Some of you may separate the whites from the darks when doing laundry. Others may wash a deep-purple blouse with a bleach-white undershirt — you little rebel. Either way, it's as easy as throwing your clothes into the washer, adding a dose of sweet-smelling soap, and choosing your desired settings.

Tents don't make it that easy for you. If you wash a tent the same way you wash clothes, well, there IS something magical about sleeping under the stars. Just don't whine when an unforeseen rainstorm hits.

Here are the "Thou shalt nots" of cleaning your tent.

Washing Machines and Dryers

Made of intricately woven stitches, tents have layers of fabric, and special coatings — all of which crumble beneath the wrath of the spin cycle. Never, ever use washing machines or dryers for a tent. They are a surefire way to destroy it.

Harsh Detergents or Fabric Softeners

Fragrances, detergents, dyes, and other chemicals like the poetically-named nonylphenol ethoxylates, weaken tent fabric and its waterproof coatings. If it does that to your tent, imagine what it does to your skin. Avoid these nasty products for the sake of your tent and your health.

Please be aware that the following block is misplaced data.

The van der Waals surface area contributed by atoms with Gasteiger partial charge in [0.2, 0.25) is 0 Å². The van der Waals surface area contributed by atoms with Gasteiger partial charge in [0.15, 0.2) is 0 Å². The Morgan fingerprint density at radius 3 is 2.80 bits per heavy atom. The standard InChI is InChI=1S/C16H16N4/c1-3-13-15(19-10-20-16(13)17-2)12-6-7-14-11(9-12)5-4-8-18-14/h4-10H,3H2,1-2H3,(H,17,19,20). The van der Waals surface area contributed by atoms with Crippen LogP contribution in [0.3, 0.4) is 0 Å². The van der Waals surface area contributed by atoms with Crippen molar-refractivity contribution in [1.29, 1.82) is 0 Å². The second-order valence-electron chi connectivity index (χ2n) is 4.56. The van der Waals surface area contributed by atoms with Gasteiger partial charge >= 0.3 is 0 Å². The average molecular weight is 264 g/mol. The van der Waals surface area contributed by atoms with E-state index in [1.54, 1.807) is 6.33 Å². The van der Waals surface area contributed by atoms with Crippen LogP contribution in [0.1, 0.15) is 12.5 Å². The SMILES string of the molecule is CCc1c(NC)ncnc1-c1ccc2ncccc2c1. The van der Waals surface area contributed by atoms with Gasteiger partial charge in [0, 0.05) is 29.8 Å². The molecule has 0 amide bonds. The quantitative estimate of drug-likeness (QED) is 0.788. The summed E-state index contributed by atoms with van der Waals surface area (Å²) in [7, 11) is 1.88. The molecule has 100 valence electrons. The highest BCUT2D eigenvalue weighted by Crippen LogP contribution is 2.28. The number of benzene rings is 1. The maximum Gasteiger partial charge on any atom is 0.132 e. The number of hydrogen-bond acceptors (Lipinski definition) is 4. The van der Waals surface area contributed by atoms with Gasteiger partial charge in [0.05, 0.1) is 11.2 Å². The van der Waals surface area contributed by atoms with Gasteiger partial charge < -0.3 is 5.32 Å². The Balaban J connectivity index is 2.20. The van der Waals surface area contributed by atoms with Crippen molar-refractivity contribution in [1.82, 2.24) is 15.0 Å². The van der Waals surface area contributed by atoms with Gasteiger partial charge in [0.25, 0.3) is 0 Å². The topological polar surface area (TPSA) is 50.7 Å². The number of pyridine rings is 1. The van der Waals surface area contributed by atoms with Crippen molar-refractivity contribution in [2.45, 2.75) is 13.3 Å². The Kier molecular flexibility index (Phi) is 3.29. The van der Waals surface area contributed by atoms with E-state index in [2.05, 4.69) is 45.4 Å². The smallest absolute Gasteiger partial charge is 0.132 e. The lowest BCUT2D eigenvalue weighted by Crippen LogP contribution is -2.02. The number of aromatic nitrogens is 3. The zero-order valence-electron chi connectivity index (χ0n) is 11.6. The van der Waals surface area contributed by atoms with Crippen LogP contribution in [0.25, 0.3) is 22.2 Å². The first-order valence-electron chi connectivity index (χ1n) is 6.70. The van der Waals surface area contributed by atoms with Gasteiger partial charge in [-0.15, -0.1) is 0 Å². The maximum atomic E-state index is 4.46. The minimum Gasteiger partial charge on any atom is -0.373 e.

Intense Scrubbing With Something Abrasive

Don't ever use abrasive items like steel wool to clean a tent. Meant for scrubbing stubborn stains on cast-iron skillets, these tools are no joke. A single sweep of anything abrasive across your tent inevitably leads to tears and holes. Even with gentler scrubbing devices, use them lightly.

Hot Water

Using hot water is like winning a battle but losing the war. It gets rid of those pesky bacteria but ruins your tent in the process. Don't ever use it.

Drying the Tent in the Sun

While it's okay to pitch your tent in the sun to air it out, avoid drying it in direct sunlight for an extended period. Prolonged exposure to UV rays causes the tent fabric to become brittle, fade, or crack. This damage weakens the material and reduces the tent's lifespan to shorter than a medieval peasant's.

If you want to keep your tent in excellent condition, consider the following steps.

The Best Way to Clean and Disinfect Your Tent After Camping

Cleaning and disinfecting a tent may not be the most glamorous task, but it's vital to keep your gear in good condition and protect yourself from harmful bacteria and viruses.

Choose a Good Location